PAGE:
Two decades later, bisexual German director Rainer Werner Fassbinder released “Querelle,” a lurid cesspool of sexual fluidity set in the French port city of Brest. The sets are noticeably fake, serving more as a denizen of purgatory than an authentic replication of the famed military harbor. Here, men in uniform are at the forefront of cinematographic appetite. Male patriotism – considered the furthest thing from homosexuality in conservative minds – is subverted into a symbol of sodomy. This provocative twist on sailors unwinding in a portside bar and brothel reassesses the male mentality of separating love and sex.
For officer Querelle (Brad Davis), a first-time murderer and anal sex recipient, he yearns to connect with someone that can quell his confused rage without judging it. The problem is constant solicitation by every officer, his closeted transgender captain, the local police force, and even the bar owner and his wife. Fassbinder uses the cloud of sexual disorientation that envelops Brest to criticize military indoctrination. Enlisted men are forced to subscribe to one code of masculinity that prohibits any kind of deviation or agency. In “Querelle,” sex between men is encouraged (a substitution for fraternity), but kissing is a sin. Querelle even admits he only “receives” because anything else means “making love” to someone of the same gender. This obscure adaptation of Jean Genet’s novel uses voyeurism as a means of extracting truth – Querelle and the rest of the sailors only provide glimmers of repressed gay love when driven mad.
Céline Sciamma’s “Water Lilies” emboldens the power of gaze when governed by a woman. Through the lesbian auteur’s lens, three young girls’ sexual rite-of-passage is handled with sincere trepidation. The camera plays a key role in distinguishing when Sciamma’s characters feel comfortable taking that giant step, and whom with. 15-year-old Marie (Pauline Acquart) is not emotionally prepared to explore that side of herself yet. Instead she becomes enamored by the school’s synchronized swim team, especially the most physically developed member, Floriane (Adèle Haenel).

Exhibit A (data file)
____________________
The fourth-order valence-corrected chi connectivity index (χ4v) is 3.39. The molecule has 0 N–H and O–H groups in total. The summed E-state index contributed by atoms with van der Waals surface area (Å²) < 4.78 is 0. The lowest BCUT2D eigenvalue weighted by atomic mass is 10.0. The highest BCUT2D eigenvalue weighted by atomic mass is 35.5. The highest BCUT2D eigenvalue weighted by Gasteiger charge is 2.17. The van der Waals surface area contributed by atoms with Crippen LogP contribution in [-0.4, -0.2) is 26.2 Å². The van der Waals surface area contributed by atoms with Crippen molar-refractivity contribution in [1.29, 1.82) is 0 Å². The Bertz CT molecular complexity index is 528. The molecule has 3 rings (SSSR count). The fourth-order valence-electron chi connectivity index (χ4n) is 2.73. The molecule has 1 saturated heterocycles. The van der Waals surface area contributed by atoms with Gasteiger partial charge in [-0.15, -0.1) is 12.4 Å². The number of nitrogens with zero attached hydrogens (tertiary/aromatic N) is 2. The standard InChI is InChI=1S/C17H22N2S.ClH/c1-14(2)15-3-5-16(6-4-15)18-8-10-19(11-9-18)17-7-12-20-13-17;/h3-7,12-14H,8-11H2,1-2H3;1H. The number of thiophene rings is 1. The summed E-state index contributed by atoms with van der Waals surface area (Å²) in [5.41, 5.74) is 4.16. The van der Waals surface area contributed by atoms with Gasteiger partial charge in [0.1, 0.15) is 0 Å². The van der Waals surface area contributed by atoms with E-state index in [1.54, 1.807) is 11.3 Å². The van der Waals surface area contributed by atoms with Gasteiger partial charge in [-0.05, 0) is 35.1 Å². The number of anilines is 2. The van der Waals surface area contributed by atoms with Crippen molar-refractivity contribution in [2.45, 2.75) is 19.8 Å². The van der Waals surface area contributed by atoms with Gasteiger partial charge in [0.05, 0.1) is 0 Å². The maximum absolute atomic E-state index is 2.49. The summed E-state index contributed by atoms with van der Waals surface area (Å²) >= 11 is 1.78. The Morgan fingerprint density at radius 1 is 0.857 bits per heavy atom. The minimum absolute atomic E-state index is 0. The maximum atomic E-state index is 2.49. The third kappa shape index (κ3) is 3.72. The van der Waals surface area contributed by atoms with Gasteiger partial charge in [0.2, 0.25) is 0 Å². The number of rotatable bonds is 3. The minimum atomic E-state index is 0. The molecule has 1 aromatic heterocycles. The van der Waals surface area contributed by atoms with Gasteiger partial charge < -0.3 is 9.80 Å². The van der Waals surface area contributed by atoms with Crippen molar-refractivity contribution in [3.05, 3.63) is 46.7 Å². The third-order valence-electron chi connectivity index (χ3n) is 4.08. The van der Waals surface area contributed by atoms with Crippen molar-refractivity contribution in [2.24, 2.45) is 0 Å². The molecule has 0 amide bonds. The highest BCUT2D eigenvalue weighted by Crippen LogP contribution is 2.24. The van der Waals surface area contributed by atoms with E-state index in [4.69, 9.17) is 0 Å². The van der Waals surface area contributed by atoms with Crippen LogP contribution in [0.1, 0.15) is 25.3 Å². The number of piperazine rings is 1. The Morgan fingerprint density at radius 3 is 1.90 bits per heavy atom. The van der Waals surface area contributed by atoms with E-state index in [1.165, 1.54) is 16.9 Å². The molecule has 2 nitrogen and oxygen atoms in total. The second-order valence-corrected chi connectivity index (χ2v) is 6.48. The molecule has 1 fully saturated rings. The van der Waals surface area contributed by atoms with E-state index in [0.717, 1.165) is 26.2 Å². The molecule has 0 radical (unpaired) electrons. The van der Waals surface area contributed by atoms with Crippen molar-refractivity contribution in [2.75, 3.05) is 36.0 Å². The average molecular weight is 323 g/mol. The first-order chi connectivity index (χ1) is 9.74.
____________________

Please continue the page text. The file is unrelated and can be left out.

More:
Ashamed that her body still appears prepubescent compared to her female classmates, Marie remains entranced from afar. It’s never clear whether Floriane is an object of self-idealization or true love. Such ambivalence taps into the confusing and fragile mindset of adolescents in their formative years. Marie and Floriane are physically opposite in many respects but adore what the other lacks: restraint versus compulsion.
Marie’s best friend, Anne (Louise Blachère), has insecurities about her weight but exhibits her natural curves to attract a young jock with eyes for Floriane. Anne quickly learns that bodies are not vessels into the soul, especially for young men looking for detached gratification. Sciamma depicts the cold cruelty in male carnality, manipulative, and self-serving. In contrast, Marie and Floriane portray female sexual exploration as a slow endeavor built on lasting trust. When Marie agrees to fulfill Floriane’s sexual initiation request, it’s because she understands the sanctity of the first-time experience. Sciamma’s camera tastefully observes the stark physical differences between the three girls, using shifting perspective to capture how young girls feel gazing at a familiar body that isn’t their own.